JesusEvidences.com is a ministry of Rev. Ron Jones and the Titus Institute. More questions about the Bible or this ministry? Visit titusinstitute.com

The Authorship and Publication of the Gospel of Luke

By Ron Jones, D.D. © The Titus Institute, 2010


The historical literary evidence demonstrates that Luke, the close associate of Paul the apostle, wrote the Gospel of Luke and published it after the publication of the private edition of Mark’s gospel and before the publication of the public edition of Mark’s Gospel.

The Authorship of the Gospel of Luke

The universal testimony of the early church fathers is that Luke, the close associate of Paul wrote the Gospel of Luke.

D. Edmond Hiebert sums up the strength of testimony to Luke’s authorship,

“The uniform testimony of Christian tradition, dating back to early times, names Luke as the author of the third gospel.”1

Donald Guthrie agrees,

“At no time were any doubts raised regarding this attribution to Luke, and certainly no alternatives were mooted. The tradition could hardly be stronger.”2

The following church fathers clearly state this.3

For a list of the early church fathers, who they were and when they lived, mentioned in this article, click here.

Their testimony begins with the earliest and moves to the latest.

Irenaeus makes a succinct statement regarding this gospel in his Against Heresies (3.1.1). In it he tells us that the Luke, mentioned as a companion of Paul in Paul’s letters wrote the gospel attributed to him. He writes,

"Luke also, the companion of Paul, recorded in a book the Gospel preached by him.”

William Hendriksen speaks of the importance of Irenaeus’ testimony,

“This brings us to Irenaeus (fl. about 182–188), in whose writings there are numerous quotations from the Third Gospel. He was a pupil of Polycarp, who had known the apostle John. He writes, ‘Luke also, the companion of Paul, recorded in a book the gospel preached by him.’ This testimony, coming from a pupil of a pupil of the apostle John, is important. Moreover, because of his many travels and intimate acquaintance with almost the entire church of his day, what this witness says about the authorship of the Third Gospel must be considered of great significance.”4

Tertullian also asserts Luke’s authorship of the gospel in Against Marcion (4.2)

“Of the apostles, therefore, John and Matthew first instil faith into us; whilst of apostolic men, Luke and Mark renew it afterwards. These all start with the same principles of the faith, so far as relates to the one only God the Creator and His Christ, how that He was born of the Virgin, and came to fulfil the law and the prophets.”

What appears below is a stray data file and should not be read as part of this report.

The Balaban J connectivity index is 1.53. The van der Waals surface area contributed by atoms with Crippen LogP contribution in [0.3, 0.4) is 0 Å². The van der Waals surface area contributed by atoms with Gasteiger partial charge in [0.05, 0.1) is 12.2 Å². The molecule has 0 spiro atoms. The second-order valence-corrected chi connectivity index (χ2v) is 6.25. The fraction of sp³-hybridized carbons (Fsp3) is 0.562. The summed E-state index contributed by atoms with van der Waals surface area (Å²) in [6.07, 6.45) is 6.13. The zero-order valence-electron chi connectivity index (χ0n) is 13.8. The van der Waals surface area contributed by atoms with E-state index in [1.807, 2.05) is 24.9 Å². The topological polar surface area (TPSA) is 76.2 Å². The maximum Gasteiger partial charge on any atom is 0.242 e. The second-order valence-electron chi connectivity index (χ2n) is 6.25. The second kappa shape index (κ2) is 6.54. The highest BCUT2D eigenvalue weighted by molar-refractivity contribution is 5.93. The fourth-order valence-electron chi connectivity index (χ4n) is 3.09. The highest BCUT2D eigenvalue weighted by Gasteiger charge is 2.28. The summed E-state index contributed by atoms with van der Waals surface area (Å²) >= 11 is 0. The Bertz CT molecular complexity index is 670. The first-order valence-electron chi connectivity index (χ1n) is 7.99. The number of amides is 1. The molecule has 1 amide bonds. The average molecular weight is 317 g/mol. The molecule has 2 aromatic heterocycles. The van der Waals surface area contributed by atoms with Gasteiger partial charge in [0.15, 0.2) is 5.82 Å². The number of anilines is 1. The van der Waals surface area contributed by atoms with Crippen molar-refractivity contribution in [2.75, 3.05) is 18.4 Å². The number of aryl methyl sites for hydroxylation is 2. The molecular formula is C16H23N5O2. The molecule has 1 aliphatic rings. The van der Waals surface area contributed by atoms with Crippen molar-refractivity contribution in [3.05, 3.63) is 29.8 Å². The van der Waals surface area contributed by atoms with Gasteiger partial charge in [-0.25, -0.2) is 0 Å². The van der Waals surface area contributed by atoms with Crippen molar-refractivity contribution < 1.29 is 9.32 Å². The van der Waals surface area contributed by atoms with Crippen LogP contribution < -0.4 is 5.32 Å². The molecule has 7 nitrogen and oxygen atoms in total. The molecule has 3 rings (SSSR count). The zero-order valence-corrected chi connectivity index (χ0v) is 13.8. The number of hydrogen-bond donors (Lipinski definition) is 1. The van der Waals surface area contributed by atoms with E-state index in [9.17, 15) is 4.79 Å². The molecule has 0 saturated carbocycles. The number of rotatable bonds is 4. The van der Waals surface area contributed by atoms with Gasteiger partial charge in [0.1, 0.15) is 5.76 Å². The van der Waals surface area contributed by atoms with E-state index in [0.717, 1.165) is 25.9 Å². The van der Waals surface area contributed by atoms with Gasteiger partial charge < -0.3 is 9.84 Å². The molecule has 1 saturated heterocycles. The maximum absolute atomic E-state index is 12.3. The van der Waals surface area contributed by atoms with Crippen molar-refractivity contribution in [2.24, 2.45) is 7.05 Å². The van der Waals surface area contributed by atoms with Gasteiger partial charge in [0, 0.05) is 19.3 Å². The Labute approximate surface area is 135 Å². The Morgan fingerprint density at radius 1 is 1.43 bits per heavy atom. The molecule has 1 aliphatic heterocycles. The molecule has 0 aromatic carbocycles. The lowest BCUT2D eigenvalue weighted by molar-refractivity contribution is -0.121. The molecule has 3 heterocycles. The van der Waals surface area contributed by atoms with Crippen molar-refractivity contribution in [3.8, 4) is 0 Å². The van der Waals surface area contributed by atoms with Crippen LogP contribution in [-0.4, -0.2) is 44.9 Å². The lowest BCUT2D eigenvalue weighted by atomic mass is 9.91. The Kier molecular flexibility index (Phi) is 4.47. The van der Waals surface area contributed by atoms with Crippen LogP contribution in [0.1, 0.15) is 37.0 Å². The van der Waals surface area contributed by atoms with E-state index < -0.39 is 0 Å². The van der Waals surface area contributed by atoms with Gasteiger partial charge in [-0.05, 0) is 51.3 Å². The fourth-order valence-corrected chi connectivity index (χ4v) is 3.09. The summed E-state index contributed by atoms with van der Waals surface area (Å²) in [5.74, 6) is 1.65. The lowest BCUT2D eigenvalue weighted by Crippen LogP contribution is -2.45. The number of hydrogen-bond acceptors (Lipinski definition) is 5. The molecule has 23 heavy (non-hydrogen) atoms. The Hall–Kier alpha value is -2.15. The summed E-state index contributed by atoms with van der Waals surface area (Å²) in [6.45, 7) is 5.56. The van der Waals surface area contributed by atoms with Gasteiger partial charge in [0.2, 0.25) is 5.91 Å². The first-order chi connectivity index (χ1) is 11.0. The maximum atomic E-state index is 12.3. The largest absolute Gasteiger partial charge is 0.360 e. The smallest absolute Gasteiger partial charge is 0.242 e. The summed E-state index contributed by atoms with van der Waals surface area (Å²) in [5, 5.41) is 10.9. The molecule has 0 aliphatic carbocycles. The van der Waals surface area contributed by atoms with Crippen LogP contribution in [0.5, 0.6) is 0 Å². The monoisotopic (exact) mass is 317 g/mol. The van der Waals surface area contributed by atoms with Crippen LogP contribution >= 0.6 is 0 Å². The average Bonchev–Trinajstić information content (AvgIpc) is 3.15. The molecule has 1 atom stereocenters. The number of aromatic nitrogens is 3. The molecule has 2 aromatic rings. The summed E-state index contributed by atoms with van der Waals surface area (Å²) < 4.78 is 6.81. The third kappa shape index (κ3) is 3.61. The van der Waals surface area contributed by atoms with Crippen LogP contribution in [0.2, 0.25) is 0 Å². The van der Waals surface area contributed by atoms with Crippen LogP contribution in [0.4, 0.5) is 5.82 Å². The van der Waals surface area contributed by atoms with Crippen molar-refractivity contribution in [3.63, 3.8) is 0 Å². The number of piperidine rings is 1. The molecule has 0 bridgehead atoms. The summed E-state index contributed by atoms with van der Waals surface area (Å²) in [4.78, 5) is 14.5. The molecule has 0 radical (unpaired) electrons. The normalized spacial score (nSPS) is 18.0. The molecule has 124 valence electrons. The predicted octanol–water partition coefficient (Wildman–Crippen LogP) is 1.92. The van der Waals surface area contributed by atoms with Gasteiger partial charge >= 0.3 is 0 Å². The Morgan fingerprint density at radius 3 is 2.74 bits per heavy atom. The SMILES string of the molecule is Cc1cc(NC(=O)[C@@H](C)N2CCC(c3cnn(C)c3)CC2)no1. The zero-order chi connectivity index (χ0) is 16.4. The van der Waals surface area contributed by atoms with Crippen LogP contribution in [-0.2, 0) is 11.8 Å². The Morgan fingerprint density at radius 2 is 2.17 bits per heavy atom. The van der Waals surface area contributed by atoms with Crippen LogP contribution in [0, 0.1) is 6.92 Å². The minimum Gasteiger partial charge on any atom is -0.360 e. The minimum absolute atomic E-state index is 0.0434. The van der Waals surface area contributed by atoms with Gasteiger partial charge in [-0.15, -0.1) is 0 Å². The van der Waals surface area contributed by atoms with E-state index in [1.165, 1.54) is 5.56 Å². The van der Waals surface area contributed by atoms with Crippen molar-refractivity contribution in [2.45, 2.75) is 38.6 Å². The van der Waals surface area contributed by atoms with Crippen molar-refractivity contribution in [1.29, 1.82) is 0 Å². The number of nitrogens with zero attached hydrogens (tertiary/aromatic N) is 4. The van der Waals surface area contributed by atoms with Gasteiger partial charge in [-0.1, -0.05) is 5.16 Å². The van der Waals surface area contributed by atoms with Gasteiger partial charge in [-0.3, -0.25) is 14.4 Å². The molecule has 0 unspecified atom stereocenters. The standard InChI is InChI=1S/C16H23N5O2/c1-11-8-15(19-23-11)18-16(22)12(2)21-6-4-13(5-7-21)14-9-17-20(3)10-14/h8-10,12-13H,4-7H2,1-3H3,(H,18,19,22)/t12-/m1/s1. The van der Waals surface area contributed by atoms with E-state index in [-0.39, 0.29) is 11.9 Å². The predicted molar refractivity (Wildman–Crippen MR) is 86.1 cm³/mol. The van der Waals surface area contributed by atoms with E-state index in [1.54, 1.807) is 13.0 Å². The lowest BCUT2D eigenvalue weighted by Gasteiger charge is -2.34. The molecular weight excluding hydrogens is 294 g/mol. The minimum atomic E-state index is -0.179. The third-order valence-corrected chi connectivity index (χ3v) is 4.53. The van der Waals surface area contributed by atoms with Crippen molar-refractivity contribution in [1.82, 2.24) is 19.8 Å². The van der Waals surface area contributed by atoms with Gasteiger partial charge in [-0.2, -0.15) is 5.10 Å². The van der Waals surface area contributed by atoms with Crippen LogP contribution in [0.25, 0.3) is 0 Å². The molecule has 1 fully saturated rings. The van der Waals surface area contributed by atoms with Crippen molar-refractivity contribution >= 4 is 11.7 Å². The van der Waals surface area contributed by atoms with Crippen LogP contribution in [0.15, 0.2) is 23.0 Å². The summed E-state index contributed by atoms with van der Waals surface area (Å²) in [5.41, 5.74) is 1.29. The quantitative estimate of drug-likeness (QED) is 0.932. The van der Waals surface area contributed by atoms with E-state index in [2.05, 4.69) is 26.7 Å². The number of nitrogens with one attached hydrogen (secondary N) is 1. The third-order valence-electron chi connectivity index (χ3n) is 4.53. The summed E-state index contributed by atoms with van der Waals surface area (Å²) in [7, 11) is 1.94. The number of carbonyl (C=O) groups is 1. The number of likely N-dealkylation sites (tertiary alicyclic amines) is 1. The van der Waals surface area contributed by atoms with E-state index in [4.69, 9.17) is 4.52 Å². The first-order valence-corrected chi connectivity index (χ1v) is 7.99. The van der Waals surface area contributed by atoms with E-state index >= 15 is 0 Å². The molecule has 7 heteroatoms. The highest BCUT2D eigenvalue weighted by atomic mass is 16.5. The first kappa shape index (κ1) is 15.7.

Later in the same work he states (4.5),

“The same authority of the apostolic churches will afford evidence to the other Gospels also, which we possess equally through their means, and according to their usage--I mean the Gospels of John and Matthew--whilst that which Mark published may be affirmed to be Peter's whose interpreter Mark was. For even Luke's form of the Gospel men usually ascribe to Paul. And it may well seem that the works which disciples publish belong to their masters.”

Tertullian makes a significant statement about the role of the apostolic churches in handing down the gospels to Christians. The apostolic churches were the churches founded or established in apostolic teaching by apostles such as the churches in Jerusalem, Corinth, Rome, Philippi, Ephesus, and Antioch.

He says that Christians possess the four gospels by their (the apostolic churches) means and usage. That is, they were the channels through which the four gospels were spread throughout the world. This implies that they had them from the beginning.

C. Clifton Black writes about the significance of Tertullian’s testimony,

“Except for Augustine, whom we shall meet momentarily, Tertullian (ca. 160-225) was probably the most original thinker and influential author in Latin Christianity. Revealing his superb education in philosophy, literature, rhetoric, and law, Tertullian's literary output was largely polemical, defending the church's faith while savaging its heretics.”5

Later, Black explains Tertullian’s defense of the four gospels against Marcion. Marcion was a heretic who did not believe in the God of the Old Testament and wanted to eliminate anything Jewish from the New Testament. He rejected the gospels of Matthew, Mark, and John and kept only parts of Luke’s gospel.

Black, explains Tertullian’s argument which emphasizes the authorship of the four gospels,

“His opponent, Marcion, has had the gall to shrink the Gospel canon to a bowdlerized Luke. Hence Tertullian's reprisal: exclusive seizure of Luke is utterly indefensible, since, as "apostolic men," Luke and Mark renewed the faith that had been introduced by the apostles John and Matthew. How dare Marcion abridge or impugn any of the Gospels? They concur with one another in faith's essentials; all of them flout Marcion's bastard confession; all were promulgated at the Lord's behest and carry the inviolable warrant of Christ and the apostolic churches.”6

The Publication of the Gospel of Luke

The Gospel of Luke was composed for Gentiles who had become Christians.

Paul was the apostle appointed by Jesus Christ himself to go to the Gentiles with the saving knowledge of the gospel. It would be very natural for Paul to want to provide a gospel to converts from the Gentiles, which was particularly relevant to them. Matthew had written his gospel particularly to the Jews in their style of writing and emphasizing the truths from the life and ministry of Christ relevant to Jews such as Jesus’ fulfilment of OT prophecy. Luke was educated and a physician and wrote his gospel as a historian carefully researching and sifting out the evidence as he states in his prologue in Luke 1:1-4.